PH at risk of political violence, says UK insurance firm
MANILA, Philippines — The Philippines is at “very high” risk of political violence due to President Rodrigo Duterte’s deadly war against drugs and the still-present threat of religious extremists, according to the latest risk assessment of London-based insurance firm Aon.
“The risk of political violence is very high thanks to a still-present threat from the Islamic State, as well as President Duterte’s hard-line campaign against the drug trade,” Aon’s risk report said.
“The risk of doing business is still medium high due to rampant organized crime, which remains a consideration for both foreign investors and domestic businesses. The nation’s infrastructure is also in need of public investment,” it added.
On the other hand, Aon said economic risks were “medium low,” citing improvements in domestic demand that have driven strong economic growth alongside stable fiscal balance.
EU offers turned down
“However, rising credit levels in the private sector may require macroprudential regulation in the near- and medium-term,” Aon said.
Furthermore, Aon said the Philippines remained exposed to increasing US interest rates, capital outflows, and rising inflation.
Recently, the US Federal Reserve hinted that it would soon taper its aggressive monetary stimulus and start raising interest rates as early as 2023, sooner than what market consensus expected.
Aon noted that Duterte had turned down significant funding offers from the European Union to assist with sustainable energy projects as he opposed their “meddling.”
‘Medium-high’ risk on PH
Overall, Aon assigned a “medium-high” level of risk on the Philippines, comparable to the rating on Thailand, which has seen snowballing public opposition against the opulent new King Vajiralongkorn alongside calls for a new Constitution, an end to the harassment of dissenters and the resignation of the former head of military junta.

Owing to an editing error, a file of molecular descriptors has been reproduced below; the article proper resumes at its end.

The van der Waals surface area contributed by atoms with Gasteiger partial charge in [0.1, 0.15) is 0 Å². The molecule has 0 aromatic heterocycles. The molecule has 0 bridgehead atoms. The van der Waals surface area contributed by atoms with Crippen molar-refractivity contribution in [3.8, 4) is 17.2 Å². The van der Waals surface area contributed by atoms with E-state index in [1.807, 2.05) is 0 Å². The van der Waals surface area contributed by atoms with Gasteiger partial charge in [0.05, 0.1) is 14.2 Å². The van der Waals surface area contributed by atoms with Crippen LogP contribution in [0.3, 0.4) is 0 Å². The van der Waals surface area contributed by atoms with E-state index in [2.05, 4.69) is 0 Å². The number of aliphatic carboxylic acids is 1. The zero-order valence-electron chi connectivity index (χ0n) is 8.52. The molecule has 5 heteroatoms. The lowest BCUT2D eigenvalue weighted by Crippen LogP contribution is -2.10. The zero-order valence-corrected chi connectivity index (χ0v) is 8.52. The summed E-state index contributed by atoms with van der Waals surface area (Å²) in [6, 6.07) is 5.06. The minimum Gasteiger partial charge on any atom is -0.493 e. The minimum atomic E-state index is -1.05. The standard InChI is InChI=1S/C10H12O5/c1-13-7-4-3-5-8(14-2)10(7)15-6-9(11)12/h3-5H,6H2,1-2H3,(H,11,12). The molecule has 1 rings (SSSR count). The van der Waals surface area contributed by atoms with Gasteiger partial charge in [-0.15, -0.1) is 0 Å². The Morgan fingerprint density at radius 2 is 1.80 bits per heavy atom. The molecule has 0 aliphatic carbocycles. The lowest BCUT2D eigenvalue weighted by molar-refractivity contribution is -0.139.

On the other hand, Aon’s overall risk rating on both Malaysia and Hong Kong are medium low while medium risk is assigned to Indonesia, India, and China.
On terrorism risks in the Philippines, Aon said it had seen few indications of a shift in the capabilities of Islamist militants operating primarily in Mindanao and Sulu, or armed communist groups who mount attacks nationwide.
“Both unrest and conflict perils reflect the continued potential for disputed territorial claims in the South China Sea to stir up tensions with China and anti-Chinese sentiment,” Aon said.
Aon’s high-risk rating for terrorism risk in the Philippines was the same as last year.
In the case of Thailand, Aon said the government was “unstable” following months of large-scale anti-government demonstrations that would likely continue this 2021 and increase the likelihood of a coup.
Aon’s risk levels represent assessments of the net level of risk. In measuring political violence risks, it assessed the frequency of occurrence and likelihood of exposure to political violence-related events, as well as their impact on businesses.
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